PHMSA chief: Silvertip oil line surpassed burial rules

Nick Snow
OGJ Washington Editor

WASHINGTON, DC, July 14 -- ExxonMobil Pipeline Co. (Empco) exceeded burial requirements for its Silvertip crude oil pipeline in Montana before it ruptured on July 1 and leaked 1,000 bbl into the Yellowstone River, the director of the US Pipeline and Hazardous Materials Safety Administration told a US House Transportation and Infrastructure subcommittee.

PHMSA requires at least 4 ft of cover when a pipeline crosses a river that is 100 ft wide, Cynthia L. Quarterman said during a July 14 Railroads, Pipelines, and Hazardous Materials Subcommittee hearing on the pipeline rupture and leak near Laurel, Mont. When ExxonMobil performed a depth-of-cover (DOC) survey in December 2010, it found 5 ft of cover in the riverbed and 12 ft of cover on the crossing’s south side, she said.

Empco performed the survey after PHMSA and the city of Laurel jointly reviewed rising river flow and erosion near the river’s south bank and expressed concern, Quarterman said. When flooding became heavy the following May, she said PHMSA inspectors began monitoring the river’s flow rates daily and visually observed the pipeline’s crossing biweekly. Empco confirmed there was at least 12 ft of cover on the bank in June after PHMSA asked for another DOC inspection, she said.

She said PHMSA also alerted pipeline operators along the upper Missouri River and its tributaries of risks from high runoff in early June and urged them to take appropriate actions.

The US Department of Transportation agency has routinely inspected the pipeline for years, according to Quarterman. “As recently as June 6-10, 2011, PHMSA personnel performed an integrity management field inspection on the Silvertip pipeline,” she said. It reviewed Empco’s 2009 internal inspection data for the line and found no violations. It did find, however, an anomaly at the river crossing that was below required repair conditions under federal pipeline safety regulations, she said.

August retrieval
PHMSA will investigate the matter thoroughly and not allow Empco to restart the pipeline until it is clear that it is free of safety and environmental risks, Quarterman pledged. She said that water in the river could subside to a point where the ruptured section can be retrieved sometime in August. “ExxonMobil will be responsible for exposing the pipeline, and we will be there to take custody of it once it comes from the water,” she told the subcommittee. Finding the rupture’s cause could take several months, Quarterman added.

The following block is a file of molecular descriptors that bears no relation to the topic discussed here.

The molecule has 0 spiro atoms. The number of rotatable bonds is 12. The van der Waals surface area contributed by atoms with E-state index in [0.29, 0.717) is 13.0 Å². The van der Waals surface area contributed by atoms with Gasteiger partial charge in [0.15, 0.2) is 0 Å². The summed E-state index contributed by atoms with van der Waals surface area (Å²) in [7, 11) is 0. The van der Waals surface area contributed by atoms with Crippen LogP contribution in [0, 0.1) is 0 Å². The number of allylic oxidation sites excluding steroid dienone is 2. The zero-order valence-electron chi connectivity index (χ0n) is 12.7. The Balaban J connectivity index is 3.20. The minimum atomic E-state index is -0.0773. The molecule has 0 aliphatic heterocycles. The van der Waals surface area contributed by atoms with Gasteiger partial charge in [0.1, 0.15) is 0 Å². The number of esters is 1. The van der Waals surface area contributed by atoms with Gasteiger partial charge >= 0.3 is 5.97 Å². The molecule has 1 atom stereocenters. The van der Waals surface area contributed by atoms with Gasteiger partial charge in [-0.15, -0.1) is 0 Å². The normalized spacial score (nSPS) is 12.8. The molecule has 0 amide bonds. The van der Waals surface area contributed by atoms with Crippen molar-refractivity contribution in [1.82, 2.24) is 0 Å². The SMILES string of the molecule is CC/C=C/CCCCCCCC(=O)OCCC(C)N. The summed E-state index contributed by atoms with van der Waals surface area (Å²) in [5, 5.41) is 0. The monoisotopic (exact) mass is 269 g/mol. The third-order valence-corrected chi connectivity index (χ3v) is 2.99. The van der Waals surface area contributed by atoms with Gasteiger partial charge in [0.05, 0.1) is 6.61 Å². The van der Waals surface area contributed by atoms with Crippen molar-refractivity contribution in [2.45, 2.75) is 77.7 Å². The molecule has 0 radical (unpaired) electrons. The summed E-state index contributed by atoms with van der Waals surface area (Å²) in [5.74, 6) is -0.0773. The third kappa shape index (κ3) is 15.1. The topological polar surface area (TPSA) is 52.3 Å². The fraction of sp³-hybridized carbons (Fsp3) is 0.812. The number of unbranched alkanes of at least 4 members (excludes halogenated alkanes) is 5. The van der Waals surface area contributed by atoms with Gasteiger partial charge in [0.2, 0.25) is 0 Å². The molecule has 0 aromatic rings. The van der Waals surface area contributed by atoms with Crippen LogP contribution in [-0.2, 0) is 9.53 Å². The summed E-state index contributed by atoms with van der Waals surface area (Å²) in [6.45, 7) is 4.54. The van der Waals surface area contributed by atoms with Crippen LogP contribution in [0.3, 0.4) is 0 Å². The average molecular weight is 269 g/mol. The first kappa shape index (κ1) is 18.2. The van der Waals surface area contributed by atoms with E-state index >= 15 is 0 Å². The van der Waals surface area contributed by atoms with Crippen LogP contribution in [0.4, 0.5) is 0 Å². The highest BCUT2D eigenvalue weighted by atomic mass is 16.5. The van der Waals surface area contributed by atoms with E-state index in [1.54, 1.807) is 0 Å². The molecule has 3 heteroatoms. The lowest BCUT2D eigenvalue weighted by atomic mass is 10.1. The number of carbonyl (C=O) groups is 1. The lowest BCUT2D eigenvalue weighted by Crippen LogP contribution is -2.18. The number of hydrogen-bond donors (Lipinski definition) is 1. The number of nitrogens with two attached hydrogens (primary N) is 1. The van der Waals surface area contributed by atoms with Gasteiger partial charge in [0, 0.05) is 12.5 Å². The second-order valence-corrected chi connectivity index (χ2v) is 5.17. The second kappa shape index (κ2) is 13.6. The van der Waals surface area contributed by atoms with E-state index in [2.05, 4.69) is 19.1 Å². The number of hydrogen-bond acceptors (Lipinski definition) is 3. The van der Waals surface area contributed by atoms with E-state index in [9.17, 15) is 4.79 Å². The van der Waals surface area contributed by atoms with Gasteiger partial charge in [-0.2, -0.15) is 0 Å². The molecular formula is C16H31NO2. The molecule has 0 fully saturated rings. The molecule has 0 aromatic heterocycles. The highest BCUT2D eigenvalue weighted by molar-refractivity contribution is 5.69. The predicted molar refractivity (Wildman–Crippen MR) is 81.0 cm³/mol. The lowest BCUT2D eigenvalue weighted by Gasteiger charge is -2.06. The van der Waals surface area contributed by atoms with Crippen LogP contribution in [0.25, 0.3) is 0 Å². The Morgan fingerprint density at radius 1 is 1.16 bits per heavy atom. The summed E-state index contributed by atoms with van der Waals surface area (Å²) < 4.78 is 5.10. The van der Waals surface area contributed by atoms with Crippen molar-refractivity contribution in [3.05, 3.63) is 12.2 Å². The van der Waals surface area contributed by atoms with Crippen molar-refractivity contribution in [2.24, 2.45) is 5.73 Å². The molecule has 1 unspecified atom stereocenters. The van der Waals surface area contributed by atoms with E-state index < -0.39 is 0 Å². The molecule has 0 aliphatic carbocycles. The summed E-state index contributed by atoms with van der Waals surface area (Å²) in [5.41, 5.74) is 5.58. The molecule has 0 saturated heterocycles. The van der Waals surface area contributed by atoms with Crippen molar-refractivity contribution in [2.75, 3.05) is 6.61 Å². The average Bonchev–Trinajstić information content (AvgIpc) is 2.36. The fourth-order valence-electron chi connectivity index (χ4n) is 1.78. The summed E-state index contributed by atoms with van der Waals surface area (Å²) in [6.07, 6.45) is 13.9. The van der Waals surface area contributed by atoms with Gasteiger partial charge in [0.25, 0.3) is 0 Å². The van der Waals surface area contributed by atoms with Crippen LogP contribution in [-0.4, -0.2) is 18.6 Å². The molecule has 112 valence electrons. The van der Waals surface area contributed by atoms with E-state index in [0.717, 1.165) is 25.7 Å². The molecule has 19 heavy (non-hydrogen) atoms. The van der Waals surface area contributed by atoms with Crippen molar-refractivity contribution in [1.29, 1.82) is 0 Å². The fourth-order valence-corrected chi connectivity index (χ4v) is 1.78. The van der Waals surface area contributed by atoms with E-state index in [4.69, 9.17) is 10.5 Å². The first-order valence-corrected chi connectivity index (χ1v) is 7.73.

Empco Pres. Gary W. Pruessing said the ExxonMobil Corp. subsidiary is committed to using horizontal drilling to replace the damaged section of pipe, consistent with PHMSA’s June 6 corrective action order, with a new pipe section that will be placed 30 ft below the riverbed. “Drilling will not be in rubble or sediment, but in rock,” he indicated. “As we go to a depth of 30 ft below the riverbed, we’ll have to dig farther bank from the bank so we don’t have too steep a slope. That will require moving some of the valves back.”

The company tried to respond quickly once it realized that a rupture had occurred, he told the subcommittee. “Of paramount concern to us is the impact on local communities,” Pruessing said. “We established a community information line and have received more than 300 calls. A number of these calls are related to property, agriculture, and health, and we are actively responding to more than 120 of them.”

Empco also continues to work with the incident response’s unified command, which the US Environmental Protection Agency is leading, monitoring air and water quality along a 200-mile stretch of the river, he continued. “To date, it confirms there is no danger to public health, and no reported water system impacts,” he testified. Empco also brought in several experts to monitor local wildlife impacts.

Two members of Montana’s congressional delegation separately pledged to hold Empco accountable for the rupture and leak. “This spill was a failure that did not live up to our standards,” said Rep. Dennis Rehberg, its at-large House member and a Republican. “I want to know why, and how we can keep it from happening again.”

US Sen. Jon Tester, a Democrat, said that it’s imperative to fully determine what happened before, during, and after the incident. “It’s just as important we build a culture committed to safety, transparency, and accountability,” he said.

Contact Nick Snow at nicks@pennwell.com.

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